Fox Populi is a hilarious journey through the crackly airwaves of contemporary culture, a bi-lingual cross between Stand-up Comedy and Sit-down Poetry. With a radio-mic in one hand and a bar of chocolate in the other, Kate Fox listens to comedians and psychiatrists, runners and nutters, and joins the pioneering sociologist Harriet Martineau in a Call Centre in modern day Tynemouth. Drawing on her previous publications as well as on recently commissioned poems for the page, the stage and the studio, Fox Populi is the kind of poetry that doesn’t ignore most people.
My Mother is a Sunday counting ceiling roses, turning down the volume on the street. A Rubik’s Cube clicking slowly. She is a television of longing for dry stone walled fields and mahogany sideboards and china figurines in the back of the Mail on Sunday magazine. She is a shut up sweet shop and the turning back from the queue for the tearoom. I am the next day which, if it was left up to her, wouldn’t be a Monday.
I am waved off by a conga line outside the job centre someone asks me to bring back a noose woven in Inca colours I am helping the local economy by feeding my electric meter as if it is a one armed bandit and sending postcards from the Social Security office where I take numbered tickets to enter a raffle I never win. Sometimes they send cheques I don’t say thank you for as if it’s birthday money from an absent parent I think is the least they should give. I go on day trips to my bedroom and spend hours balancing my broken bed on different combinations of books. I meet like-minded people existing in novels and can’t afford the library fines. Some parents cover their children like a duvet or a sniper but I am untethered as a bat-shaped kite a child has let go of on purpose because it is embarrassed.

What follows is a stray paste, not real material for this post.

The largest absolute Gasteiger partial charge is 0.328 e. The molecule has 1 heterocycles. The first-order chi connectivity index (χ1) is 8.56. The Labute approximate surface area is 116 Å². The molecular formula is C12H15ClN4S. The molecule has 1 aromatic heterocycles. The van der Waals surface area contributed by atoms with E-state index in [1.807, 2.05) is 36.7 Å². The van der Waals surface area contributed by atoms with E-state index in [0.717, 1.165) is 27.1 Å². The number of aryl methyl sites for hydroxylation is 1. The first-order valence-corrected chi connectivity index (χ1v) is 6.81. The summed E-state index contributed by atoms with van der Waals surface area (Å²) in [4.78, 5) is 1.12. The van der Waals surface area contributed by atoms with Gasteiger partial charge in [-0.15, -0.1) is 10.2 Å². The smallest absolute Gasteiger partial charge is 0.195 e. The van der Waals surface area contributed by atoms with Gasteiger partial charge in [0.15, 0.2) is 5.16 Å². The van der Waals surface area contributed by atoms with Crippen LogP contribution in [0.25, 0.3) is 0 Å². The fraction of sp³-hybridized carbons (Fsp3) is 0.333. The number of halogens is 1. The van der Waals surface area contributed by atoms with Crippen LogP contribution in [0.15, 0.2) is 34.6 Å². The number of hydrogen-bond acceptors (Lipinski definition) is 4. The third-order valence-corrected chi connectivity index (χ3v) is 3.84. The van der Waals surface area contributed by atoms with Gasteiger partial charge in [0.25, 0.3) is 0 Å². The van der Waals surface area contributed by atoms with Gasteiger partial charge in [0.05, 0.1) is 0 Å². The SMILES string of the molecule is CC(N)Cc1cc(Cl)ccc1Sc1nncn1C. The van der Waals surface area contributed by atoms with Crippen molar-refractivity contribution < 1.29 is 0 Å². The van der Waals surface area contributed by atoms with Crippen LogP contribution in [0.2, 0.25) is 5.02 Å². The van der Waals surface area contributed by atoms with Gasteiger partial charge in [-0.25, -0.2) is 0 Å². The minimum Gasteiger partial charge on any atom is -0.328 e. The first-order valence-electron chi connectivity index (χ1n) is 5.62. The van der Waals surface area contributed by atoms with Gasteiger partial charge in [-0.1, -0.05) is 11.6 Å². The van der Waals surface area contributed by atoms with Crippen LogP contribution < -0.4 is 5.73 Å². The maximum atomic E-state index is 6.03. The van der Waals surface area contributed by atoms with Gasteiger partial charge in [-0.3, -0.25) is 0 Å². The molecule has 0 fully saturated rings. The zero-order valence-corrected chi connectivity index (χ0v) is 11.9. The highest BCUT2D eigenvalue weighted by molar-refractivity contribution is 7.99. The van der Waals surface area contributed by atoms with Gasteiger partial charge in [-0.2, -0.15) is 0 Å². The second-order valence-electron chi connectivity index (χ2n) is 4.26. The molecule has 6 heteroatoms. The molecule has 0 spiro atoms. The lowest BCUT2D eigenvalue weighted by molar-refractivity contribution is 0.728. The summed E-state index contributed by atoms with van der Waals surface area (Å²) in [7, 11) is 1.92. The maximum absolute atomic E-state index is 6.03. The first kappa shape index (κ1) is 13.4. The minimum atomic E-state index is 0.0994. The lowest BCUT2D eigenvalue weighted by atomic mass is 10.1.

The window of the white Cortina is wound down at speed, and the car screeches off in a cloud of laughter as a boy bellows; ‘Run, you fat cow!’ I think perhaps it was because they’re disenfranchised, enraged by low employment and few educational opportunities. Or, they’re cut off from sources of power and pride with traditional models of family and home under threat. Possibly because they’re maligned and discriminated against when modern masculinity is in crisis and the only outlet for their identities is to impose them on others. They’ve probably experienced abuse and aggression themselves and project their anger toward helpless targets. Maybe my running symbolises freedom and a purpose they are denied, thus they denigrate anything that represents their own thwarted ambition. Then I think, actually, perhaps it was just because they are knobs.
'These poems... grab you by the throat, by the heart... Poems that touch awake the flame of anger against injustice.'
'Kate Fox is funny, quirky and a wonderful writer.'
'Her end rhymes alone are laugh out loud funny.'
'Sylvia Plath channelling Victoria Wood.'
'bold and brassy and very, very funny.'
'A wry and witty people-watcher, Kate Fox's poems lighten a dull day.'
'Fox has a gift for anecdote, a lively ear that catches the nuances and shifting fashions of everyday speech, and a strong sense of rhythm and musicality.'
Ian Parks, Critical Survey
'winning, witty and wise...'
'funny, poignant and very likeable'
Poetry Salzburg Review